I’ve written before on Charles Dimry, a one-time Broncos cornerback, and his facility, a franchise of Velocity Performance. There is a big fish in this growth-industry pond that used to be Athletes Performance Institute. Now it’s just Athletes Performance, but nearly everyone still calls it API. Luke Richesson was with them for 10 years. API turns out top professional athletes on a consistent basis - they’re booked solid during the predraft training cycle. Professional athletes from a variety of sports train there year-round.
Good Morning, Broncos fans! It's time again for Woody's Mailbag! Let's see what he's got for us on this fine morn:
There are so many people who think they can "fix" Tebow...Bratkowski and Martinez both think Tebow will be a great passing quarterback...Sean Salisbury, the former NFL quarterback who worked for ESPN for years, said (not to me, but to various others) during the Super Bowl week that he could "fix" Tim Tebow in two weeks and turn him into a "60 percent completion" quarterback.
Yes, clearly everyone who says they can fix Tim's problems are saying so out of purely charitable honesty. There's no ego or self-interest involved. Tell me Woody - is someone really going to say No, I can't fix Tim? Of course not - it's not like Tim is an uncoordinated, unathletic spaz. OF COURSE HE CAN BE FIXED. Tim could also become a concert pianist or an NBA point guard if he put in enough time.
BTW Woodrow, why in the wide world of sports would Timmy want to work with Sean Salisbury? Because he was such a great QB himself? Because he's successfully coached so many other QBs?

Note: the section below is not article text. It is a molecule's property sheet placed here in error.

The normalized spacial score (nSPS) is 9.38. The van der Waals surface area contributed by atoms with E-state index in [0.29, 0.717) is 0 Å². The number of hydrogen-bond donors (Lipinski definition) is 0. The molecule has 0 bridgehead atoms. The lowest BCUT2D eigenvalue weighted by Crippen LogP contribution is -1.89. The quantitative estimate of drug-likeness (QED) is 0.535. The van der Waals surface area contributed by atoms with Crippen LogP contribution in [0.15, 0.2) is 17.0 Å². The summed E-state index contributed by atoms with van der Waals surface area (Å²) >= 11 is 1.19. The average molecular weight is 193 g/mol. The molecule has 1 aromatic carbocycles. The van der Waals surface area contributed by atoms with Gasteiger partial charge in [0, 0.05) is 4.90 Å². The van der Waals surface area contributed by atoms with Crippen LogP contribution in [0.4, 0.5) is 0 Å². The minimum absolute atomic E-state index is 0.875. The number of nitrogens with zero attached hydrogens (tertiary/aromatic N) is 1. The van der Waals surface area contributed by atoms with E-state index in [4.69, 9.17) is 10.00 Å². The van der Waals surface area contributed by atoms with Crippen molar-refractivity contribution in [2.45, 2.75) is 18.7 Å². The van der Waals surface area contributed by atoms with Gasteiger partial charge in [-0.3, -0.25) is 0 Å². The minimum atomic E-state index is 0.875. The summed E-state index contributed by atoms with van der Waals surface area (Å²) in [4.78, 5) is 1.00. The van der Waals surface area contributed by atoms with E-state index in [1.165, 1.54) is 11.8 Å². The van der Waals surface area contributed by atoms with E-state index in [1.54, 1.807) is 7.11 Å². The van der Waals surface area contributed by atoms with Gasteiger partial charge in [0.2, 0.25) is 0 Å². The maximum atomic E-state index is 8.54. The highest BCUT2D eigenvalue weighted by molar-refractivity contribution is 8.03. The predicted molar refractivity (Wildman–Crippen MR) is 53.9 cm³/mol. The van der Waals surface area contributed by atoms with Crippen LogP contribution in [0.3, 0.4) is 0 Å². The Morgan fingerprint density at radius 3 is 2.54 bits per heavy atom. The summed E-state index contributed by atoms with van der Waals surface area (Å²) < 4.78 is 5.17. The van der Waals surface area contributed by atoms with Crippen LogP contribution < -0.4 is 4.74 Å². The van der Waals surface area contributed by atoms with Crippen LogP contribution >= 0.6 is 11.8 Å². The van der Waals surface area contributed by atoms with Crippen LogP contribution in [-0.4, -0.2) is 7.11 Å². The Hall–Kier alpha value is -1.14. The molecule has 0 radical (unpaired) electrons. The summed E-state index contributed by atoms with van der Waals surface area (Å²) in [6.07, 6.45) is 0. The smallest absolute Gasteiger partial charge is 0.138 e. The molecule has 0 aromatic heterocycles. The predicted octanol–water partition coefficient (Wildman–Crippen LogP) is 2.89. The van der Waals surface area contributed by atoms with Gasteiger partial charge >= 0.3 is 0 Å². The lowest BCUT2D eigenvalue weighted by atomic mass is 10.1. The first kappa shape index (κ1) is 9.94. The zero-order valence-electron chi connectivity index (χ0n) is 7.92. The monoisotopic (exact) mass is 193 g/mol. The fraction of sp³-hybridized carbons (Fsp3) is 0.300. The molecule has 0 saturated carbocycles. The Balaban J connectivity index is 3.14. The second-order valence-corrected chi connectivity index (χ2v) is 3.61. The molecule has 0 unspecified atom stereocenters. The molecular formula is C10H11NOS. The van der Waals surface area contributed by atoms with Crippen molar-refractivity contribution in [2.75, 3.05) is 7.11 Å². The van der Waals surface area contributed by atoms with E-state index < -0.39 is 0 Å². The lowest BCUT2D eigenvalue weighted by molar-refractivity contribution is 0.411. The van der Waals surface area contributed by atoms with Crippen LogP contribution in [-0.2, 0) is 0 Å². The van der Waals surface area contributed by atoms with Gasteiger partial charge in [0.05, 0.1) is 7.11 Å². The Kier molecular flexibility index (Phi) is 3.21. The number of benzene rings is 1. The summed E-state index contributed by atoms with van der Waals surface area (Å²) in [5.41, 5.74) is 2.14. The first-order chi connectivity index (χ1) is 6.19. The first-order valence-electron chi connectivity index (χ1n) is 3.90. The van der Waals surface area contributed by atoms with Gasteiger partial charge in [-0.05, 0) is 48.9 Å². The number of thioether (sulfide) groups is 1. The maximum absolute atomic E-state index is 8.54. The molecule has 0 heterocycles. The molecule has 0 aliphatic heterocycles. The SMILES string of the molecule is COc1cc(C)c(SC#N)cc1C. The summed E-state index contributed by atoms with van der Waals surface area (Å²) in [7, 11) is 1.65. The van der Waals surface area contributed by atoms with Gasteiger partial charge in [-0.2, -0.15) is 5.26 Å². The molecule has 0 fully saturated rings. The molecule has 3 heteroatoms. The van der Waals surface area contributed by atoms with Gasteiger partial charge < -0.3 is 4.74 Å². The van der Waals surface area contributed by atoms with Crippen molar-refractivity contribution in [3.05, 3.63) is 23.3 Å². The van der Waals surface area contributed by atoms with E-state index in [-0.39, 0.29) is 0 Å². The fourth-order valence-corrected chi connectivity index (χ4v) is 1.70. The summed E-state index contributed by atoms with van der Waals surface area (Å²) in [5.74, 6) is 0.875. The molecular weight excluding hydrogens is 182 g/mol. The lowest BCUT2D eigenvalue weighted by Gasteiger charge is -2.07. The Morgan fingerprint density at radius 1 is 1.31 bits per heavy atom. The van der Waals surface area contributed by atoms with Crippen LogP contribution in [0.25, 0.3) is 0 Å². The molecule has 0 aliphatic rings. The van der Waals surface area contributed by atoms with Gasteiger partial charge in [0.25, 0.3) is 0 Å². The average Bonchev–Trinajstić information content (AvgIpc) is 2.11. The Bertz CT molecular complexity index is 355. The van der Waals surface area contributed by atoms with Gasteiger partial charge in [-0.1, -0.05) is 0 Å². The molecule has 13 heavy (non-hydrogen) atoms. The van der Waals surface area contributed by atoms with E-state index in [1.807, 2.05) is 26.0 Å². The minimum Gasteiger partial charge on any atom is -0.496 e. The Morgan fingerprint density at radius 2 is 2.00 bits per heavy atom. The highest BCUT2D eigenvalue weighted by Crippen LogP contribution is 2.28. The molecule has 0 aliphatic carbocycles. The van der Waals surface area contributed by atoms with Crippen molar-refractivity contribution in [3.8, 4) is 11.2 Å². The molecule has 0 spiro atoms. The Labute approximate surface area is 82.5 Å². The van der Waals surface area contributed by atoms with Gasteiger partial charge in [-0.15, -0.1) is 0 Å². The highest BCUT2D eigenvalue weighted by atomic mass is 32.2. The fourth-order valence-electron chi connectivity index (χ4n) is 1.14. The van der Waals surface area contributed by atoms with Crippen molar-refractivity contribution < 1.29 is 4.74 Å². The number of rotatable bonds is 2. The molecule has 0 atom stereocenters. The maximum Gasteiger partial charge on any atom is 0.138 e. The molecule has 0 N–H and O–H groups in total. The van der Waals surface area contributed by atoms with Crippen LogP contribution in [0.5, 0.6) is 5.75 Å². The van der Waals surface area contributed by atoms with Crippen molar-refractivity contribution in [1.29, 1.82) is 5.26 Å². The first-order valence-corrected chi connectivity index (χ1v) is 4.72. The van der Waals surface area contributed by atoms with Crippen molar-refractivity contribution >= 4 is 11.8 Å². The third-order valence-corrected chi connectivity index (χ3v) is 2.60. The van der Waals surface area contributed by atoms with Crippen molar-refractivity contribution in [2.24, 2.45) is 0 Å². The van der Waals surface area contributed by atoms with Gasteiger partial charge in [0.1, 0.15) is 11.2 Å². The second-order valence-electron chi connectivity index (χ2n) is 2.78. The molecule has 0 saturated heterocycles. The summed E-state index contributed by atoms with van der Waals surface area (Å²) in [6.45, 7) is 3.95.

It wasn’t the most exciting Super Bowl ever. As a matter of fact, it really didn’t make the top 10 for me, which was disappointing considering the backstory. I had hoped, on one level, for the Pats to win so that both teams might meet one more time for a third, winner-takes-all match. As it was, the Giants showed that they are a deeper team with a better defense and that Eli Manning has long since overcome the comments on how he’s just a fair QB who’s gotten lucky as to where he’s gone. After all the articles and commentary about how defense doesn’t win championships, New York’s showed that while you don’t win a SB by yourself, the team with the better defense has a distinct advantage.
I made a few notes during the game on things that I thought might be of interest. The first was a tip of the chapeau to both teams on the composition of their lines and the way that they schemed their defenses. It was a chance to watch the various approaches of a 4-3 line on the Giants side (with appropriate hybrid fronts, just as the Patriots played off of theirs) and a 3-4 on the other, with Vince Wilfork seemingly having found the fountain of youth. He was a monster all playoff long, and I can’t stress enough that if you go back and watch his hand position, pad level, explosion and technique, you start to understand why he’s gotten better of late instead of weaker. He may not have the best stats in the league, but I’d go to war next to Chris Snee anytime and watching him fight with Vince Wilfork and the NE front seven is something that I’ll get a chance to go back and break down in still more detail, just for the fun of it.